A dispute over the Bobby Jones Golf Course redesign’s impacts on creeks between course leaders and a major environmental group has led to some trees to be saved and some talk of further compromise.
Chattahoochee Riverkeeper, the advocacy organization, claims that the construction is damaging the stream banks and that the Bobby Jones Golf Course Foundation, the group overseeing the reconstruction, wants to build too close to the creeks.
The foundation has applied for a variance that would apply to about a mile of the creeks’ banks and allow construction within a 25-foot stream buffer, including to build a golf cart path and golf tee, according to the application to the Georgia Environmental Protection Division.
The Peachtree and Tanyard creeks run through the golf course, which is located on the northeastern end of Atlanta Memorial Park. Peachtree Creek runs along the entire northern border of the course, while Tanyard runs through the middle.
The variance application refers to part of the project as a “stream stabilization” project, which is a mischaracterization of the true meaning of the project, the Chattahoochee Riverkeeper claims.
“The impacts on Tanyard Creek are clearly meant to improve golf ball passage for the golf course and not to stabilize the stream banks,” wrote Jason Ulseth, the group’s lead river protection advocate and spokesperson, in comments to the EPD.
The Riverkeeper is a major environmental advocacy group that is known for battles against the city of Atlanta over sewer spills.
Officials with the foundation say they believe their construction project will improve creek bank erosion and have other environmental benefits.
“The Bobby Jones Golf Course Foundation is carefully reviewing and considering Riverkeeper’s comments on the proposed state stream buffer variance,” said foundation president Marty Eligson in a written statement. “Our objective is to provide a new home for golf in Georgia, with public facilities worthy of the Bobby Jones name. We are proud of what we are accomplishing.”
The formerly city-owned golf course was transferred to the state in a 2016 land swap and is undergoing an extensive renovation into a reversible nine-hole course. The state leased the course to the Bobby Jones Golf Course Foundation, which is overseeing the renovation.
The course has previously received opposition from nearby residents for cutting down most of the course’s trees.
Some tree removal remains to be done, especially around Tanyard Creek. However, the foundation plans to cut down fewer trees along the creek as part of a compromise with the Riverkeeper, said Eligson.
“We’re going to come back to them and talk about a different plan that will involve taking down fewer trees than we initially planned. We’ll still have to take some down,” Elgison said.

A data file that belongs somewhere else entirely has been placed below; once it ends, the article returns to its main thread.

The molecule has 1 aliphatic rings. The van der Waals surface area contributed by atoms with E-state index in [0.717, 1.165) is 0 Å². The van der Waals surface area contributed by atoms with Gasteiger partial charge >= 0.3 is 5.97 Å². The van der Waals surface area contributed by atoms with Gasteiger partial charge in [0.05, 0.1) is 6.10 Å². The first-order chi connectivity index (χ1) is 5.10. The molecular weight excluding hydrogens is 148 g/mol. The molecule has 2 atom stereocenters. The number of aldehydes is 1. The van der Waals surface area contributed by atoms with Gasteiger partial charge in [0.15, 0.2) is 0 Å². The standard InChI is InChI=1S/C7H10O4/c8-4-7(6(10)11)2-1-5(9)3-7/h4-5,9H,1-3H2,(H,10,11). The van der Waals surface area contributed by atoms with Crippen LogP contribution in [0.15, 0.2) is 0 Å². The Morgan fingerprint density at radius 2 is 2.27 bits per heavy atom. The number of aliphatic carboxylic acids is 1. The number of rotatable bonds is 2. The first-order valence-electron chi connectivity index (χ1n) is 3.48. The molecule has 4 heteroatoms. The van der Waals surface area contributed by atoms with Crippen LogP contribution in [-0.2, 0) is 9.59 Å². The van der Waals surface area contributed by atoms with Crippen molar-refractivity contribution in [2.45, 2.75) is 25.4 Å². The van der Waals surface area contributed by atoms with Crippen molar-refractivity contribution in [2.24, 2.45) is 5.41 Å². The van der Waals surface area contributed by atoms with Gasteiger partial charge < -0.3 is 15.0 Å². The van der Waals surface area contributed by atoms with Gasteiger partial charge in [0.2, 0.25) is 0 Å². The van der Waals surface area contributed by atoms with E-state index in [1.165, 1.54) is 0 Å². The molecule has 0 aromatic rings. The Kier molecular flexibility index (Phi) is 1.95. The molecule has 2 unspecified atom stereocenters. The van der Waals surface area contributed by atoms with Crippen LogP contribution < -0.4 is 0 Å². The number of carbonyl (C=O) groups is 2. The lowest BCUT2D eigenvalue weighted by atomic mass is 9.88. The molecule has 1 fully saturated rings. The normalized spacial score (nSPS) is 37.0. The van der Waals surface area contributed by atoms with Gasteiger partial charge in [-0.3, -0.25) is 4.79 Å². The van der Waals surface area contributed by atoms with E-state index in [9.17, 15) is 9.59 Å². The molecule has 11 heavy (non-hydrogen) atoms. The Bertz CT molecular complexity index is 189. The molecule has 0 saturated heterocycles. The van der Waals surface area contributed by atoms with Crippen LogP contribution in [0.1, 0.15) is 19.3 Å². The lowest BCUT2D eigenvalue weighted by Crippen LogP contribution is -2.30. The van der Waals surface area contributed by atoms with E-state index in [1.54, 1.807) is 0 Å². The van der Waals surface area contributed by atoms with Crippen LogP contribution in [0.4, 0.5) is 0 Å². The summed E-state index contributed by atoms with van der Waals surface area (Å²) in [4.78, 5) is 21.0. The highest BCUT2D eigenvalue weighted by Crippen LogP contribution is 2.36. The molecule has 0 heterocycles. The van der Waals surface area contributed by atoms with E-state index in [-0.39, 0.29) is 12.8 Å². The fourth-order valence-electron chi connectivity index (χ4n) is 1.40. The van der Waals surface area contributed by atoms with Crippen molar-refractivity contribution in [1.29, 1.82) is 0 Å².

The Riverkeeper also objects to the foundation’s plan to only plant non-native grasses along the stream bank. Ulseth said that the stabilization guidelines say to also plant small trees and other vegetation.
“We have a lot of concern that taking a forested, vegetated buffer, completely removing it, and replacing it with only grass, are going to have severe consequences to Tanyard Creek and the downstream waterways,” he said.
Eglison said he couldn’t answer technical questions about the variance and stabilization plan and is relying on the environmental consultants to provide guidance.
Ulseth objected to building the golf cart path near the creek.
“We feel like those structures are not protective of Peachtree Creek and should be located outside of the buffer,” he said.
The Riverkeeper is also concerned the pesticides and fertilizers used to maintain golf courses will seep into the streams. Because of that, “it is imperative that both Tanyard and Peachtree Creeks have the highest functioning buffers possible,” Ulseth said.
The plan to clear the most stable parts of the stream bank is contrary to the mission of stabilizing the banks, Ulseth said. The project wouldn’t improve the areas that are in need of erosion protection, he said.
Elgison said he believes the foundation does have good intentions and the construction will ultimately lead to environmental benefits.
“I think we are doing a lot of great things out there, and they kind of get lost sometimes. When you have 140 acres of disturbed land, it doesn’t look very good. I can understand why people get upset about it. But there are a lot of good things that we are doing that are going to happen,” he said.
The improvements include increasing the floodwater storage capacity and removing over 4 acres of impervious surfaces, Elgison said.
Elgison said in the statement that the foundation is looking into changing the plan and discussing the Riverkeeper’s issues with the variance.
“In light of Riverkeeper’s comments, we are assessing whether some changes to proposed buffer activities might have additional environmental benefits,” he said.
Ulseth said Riverkeeper is open to compromise and working with the foundation to change the plan to be what it believes more environmentally friendly.
“Hopefully, we can come to common ground,” Ulseth said. “There was a golf course there for many decades with all of those trees and buffers in place.”